• Monday, Apr 12, 2021
  • Last Update : 01:56 pm

Sri Lanka saves last legume from expressway axe

  • Published at 08:42 pm February 17th, 2021
Lagume tree
File Photo: Buddhist monks tie a saffron robe around the trunk of the only known specimen of a legume tree to symbolically ordain it in an attempt to stop it from being felled to make way for a motorway in Colombo, Sri Lanka on February 10, 2021

This tree was declared extinct until the surprise discovery in 2019 of a lone tree near Colombo

Sri Lankan authorities on Wednesday agreed to save the world's only known wild specimen of a species of tree that was due to be chopped to clear the way for a four-lane expressway.

The Sri Lanka Legume (Crudia zeylanica) -- a flowering tree from the legume family whose pods are not known to be eaten by humans -- was first classified in 1868 and last found in 1911. 

In 2012 it was declared extinct until the surprise discovery in 2019 of a lone tree near Colombo.

But the eight-metre plant was set to be felled this month to allow the construction of a motorway, sparking uproar from environmentalists as well as politicians and the country's influential Buddhist clergy.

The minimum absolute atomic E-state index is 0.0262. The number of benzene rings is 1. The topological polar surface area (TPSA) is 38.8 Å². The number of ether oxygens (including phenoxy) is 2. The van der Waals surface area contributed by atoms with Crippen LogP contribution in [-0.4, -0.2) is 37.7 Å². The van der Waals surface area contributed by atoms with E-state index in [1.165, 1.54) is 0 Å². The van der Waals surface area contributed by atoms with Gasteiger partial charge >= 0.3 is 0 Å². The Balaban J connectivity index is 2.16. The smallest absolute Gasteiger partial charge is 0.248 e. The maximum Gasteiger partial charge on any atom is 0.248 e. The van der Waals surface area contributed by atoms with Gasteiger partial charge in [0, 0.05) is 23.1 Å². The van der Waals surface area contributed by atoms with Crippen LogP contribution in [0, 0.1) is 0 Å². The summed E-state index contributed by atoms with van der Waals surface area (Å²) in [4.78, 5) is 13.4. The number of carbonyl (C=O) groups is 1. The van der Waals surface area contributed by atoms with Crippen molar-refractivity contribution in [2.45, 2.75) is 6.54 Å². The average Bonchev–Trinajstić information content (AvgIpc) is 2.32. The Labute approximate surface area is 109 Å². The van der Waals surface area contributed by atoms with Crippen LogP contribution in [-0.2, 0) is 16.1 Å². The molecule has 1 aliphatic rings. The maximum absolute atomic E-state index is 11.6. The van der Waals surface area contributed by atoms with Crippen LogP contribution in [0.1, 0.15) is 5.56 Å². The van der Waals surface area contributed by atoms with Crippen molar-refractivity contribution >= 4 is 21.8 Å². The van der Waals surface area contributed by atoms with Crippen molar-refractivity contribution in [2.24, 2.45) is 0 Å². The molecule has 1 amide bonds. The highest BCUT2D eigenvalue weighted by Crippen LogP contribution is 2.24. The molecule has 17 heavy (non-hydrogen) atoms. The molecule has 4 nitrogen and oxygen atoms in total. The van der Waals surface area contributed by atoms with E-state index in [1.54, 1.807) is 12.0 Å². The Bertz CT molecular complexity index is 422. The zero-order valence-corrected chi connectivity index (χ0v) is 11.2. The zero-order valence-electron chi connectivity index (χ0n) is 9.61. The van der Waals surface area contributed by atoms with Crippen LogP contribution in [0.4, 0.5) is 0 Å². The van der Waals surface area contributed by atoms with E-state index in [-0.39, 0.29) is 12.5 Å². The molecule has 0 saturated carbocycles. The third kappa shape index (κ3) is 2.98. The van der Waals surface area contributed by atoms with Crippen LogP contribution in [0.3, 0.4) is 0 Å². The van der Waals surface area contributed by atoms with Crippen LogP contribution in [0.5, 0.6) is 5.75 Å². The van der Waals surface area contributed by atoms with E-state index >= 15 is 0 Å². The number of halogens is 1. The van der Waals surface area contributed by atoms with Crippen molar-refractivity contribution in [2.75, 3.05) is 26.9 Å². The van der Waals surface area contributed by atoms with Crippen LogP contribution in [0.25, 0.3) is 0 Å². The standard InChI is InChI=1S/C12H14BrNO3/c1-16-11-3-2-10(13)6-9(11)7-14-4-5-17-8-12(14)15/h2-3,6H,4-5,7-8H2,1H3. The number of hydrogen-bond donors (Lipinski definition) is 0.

On Wednesday, Wildlife and Forest Conservation Minister CB Rathnayake said construction workers were told to spare the plant.

"The tree will not be cut, and the work will go ahead by passing it by," Rathnayake told reporters in Colombo.

Giving a major boost to efforts to save the plant, a group of Buddhist monks last week "ordained" it, tying a saffron robe around the trunk and declaring it a "sin" to cut it down.

Buddhism enjoys widespread respect in the island nation of 21 million people, where it is the majority religion, and the clergy a major backer of the controversial government of President Gotabaya Rajapaksa.

A top forestry expert welcomed the government decision and said the case underscored the need for proper environmental impact assessments before undertaking major construction.

"We now have a chance to study this tree as well as its environment and step-up conservation," said Hiran Amarasekera, professor in Forestry and Environment Science at the University of Sri Jayewardenepura.

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